Data science and computational astrophysics[edit]

This group (formerly named ADAMIS), headed by Radek Stompor, focuses on the use of computer science, and numerical or statistical techniques to address physics data analysis or simulation topics.


This group, headed by David Langlois, covers the research topics of the laboratory from a theoretical perspective. It also carries out work on other areas of fundamental physics.


The staff of the laboratory consists of 75 permanent researchers and over 60 engineers, technicians, and administrative personnel, plus about 125 non-permanent employees (PhD students, postdoctoral fellows, visitors). In addition, the Paris Center for Cosmological Physics directed by George Smoot is also part of the laboratory[23] and one of the three functional centres of the Astroparticle Physics European Consortium is based here.[24]

An "International Associated Laboratory" in astroparticle physics was launched in September 2007. It associates the APC laboratory with the Kavli Institute for Particle Astrophysics and Cosmology (Stanford University).[25]


The laboratory has been evaluated twice by the AERES: in 2008[26] and in 2013.[3] In the latter evaluation, the lab won excellent scores (A or A+ in all criteria).


  1. ^ "Astroparticle physics and cosmology laboratory opens in Paris". CERN Courrier. CERN. January 2005. Retrieved 14 January 2014. 
  2. ^ "A Successful Interaction". Magazine Observatoire de Paris. No. 1. Observatoire de Paris. March–May 2005. p. 7. Retrieved 13 January 2014. Created the 1st January 2005, APC is managed, other than by the Paris 7 University, by the CNRS 1, the CEA 2 and the Observatoire de Paris.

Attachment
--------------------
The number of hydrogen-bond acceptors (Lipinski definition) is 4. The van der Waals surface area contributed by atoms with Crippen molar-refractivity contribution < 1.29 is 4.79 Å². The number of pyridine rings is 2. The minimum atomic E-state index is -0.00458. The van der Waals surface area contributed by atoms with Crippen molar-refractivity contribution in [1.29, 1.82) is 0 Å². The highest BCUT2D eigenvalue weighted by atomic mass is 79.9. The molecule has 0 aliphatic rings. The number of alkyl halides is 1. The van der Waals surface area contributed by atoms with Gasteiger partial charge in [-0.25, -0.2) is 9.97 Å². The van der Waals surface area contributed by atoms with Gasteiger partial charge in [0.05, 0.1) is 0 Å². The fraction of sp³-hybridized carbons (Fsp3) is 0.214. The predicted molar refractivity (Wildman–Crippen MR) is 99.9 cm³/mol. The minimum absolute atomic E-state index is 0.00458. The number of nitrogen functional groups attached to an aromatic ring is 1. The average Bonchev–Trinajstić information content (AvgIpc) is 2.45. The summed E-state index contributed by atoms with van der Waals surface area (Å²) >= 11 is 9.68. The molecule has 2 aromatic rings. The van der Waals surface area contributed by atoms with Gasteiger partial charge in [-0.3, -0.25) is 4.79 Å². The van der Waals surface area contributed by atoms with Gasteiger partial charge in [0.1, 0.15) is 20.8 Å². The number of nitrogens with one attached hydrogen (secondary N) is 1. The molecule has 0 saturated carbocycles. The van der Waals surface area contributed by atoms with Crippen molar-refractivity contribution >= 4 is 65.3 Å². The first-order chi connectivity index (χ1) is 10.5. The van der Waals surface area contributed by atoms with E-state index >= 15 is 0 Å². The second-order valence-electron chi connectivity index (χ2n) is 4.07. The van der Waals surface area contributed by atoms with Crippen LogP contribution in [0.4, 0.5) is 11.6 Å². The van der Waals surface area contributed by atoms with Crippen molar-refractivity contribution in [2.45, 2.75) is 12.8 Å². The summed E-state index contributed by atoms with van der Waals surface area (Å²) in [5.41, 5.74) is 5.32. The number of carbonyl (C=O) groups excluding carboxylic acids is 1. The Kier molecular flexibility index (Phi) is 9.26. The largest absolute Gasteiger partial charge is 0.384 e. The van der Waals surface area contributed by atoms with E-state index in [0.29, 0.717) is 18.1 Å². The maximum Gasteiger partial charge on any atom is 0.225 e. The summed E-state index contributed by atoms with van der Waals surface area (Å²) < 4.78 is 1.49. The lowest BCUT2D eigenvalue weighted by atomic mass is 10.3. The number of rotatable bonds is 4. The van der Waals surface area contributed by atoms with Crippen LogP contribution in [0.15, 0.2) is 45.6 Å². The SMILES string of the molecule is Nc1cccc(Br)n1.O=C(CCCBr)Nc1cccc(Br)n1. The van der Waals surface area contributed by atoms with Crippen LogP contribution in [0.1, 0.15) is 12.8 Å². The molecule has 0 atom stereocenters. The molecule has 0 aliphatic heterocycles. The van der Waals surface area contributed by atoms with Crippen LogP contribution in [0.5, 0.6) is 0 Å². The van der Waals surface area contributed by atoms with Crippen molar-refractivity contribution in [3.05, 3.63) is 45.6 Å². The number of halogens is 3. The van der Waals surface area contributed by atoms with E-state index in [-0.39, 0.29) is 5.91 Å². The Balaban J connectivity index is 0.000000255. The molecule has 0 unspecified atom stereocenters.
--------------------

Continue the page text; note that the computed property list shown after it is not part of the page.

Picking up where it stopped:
3. ^ a b AERES report on unit (PDF) (Report). 2013. Retrieved 14 January 2014. 
  4. ^ "The Planck Satellite website". 2009-04-03. Retrieved 2014-01-14. 
  5. ^ "[ QUBIC website ]". 2009-04-03. Retrieved 2014-01-14. 
  6. ^ "SDSS-III Institutions - SDSS-III". Retrieved 2014-01-14. 
  7. ^
  8. ^ "Euclid Consortium | A space mission to map the Dark Universe". Retrieved 2014-01-14. 
  9. ^ a b "Virgo collaboration data base". Retrieved 2014-01-14. 
  10. ^ "LISA - LISA Pathfinder - Collaboration". Retrieved 2014-01-14. 
  11. ^
  12. ^ "ESA Science & Technology: INTEGRAL reveals new facets of the Vela pulsar wind nebula". 2012-01-25. Retrieved 2014-01-14. 
  13. ^ "H.E.S.S. - The High Energy Stereoscopic System". 2013-06-04. Retrieved 2014-01-14. 
  14. ^ "Members of the CTA Consortium". 2013-11-22. Retrieved 2014-01-14. 
  15. ^ "Pierre Auger Observatory". Retrieved 2014-01-14. 
  16. ^
  17. ^ "ANTARES collaboration". Retrieved 2014-01-14. 
  18. ^ "Opens a new window on our universe". KM3NeT. 2013-12-27. Retrieved 2014-01-14. 
  19. ^ Paolo Saggese. "Borexino Experiment Official Web Site". Retrieved 2014-01-14. 
  20. ^ "Double Chooz Web Page". 2012-02-16. Retrieved 2014-01-14. 
  21. ^
  22. ^
  23. ^ "[ The PCCP website ]". Retrieved 2014-01-14. 
  24. ^
  25. ^ "Astroparticle Physics Labs Join Forces". CNRS International Magazine. No. 8. October 2007.  Check date values in: |year= / |date= mismatch (help)
  26. ^ Rapport du comité d'experts (PDF) (Report) (in French). 2008. Retrieved 14 January 2014. 

External links[edit]

Coordinates: 48°49′46″N 2°22′55″E / 48.8294°N 2.3819°E / 48.8294; 2.3819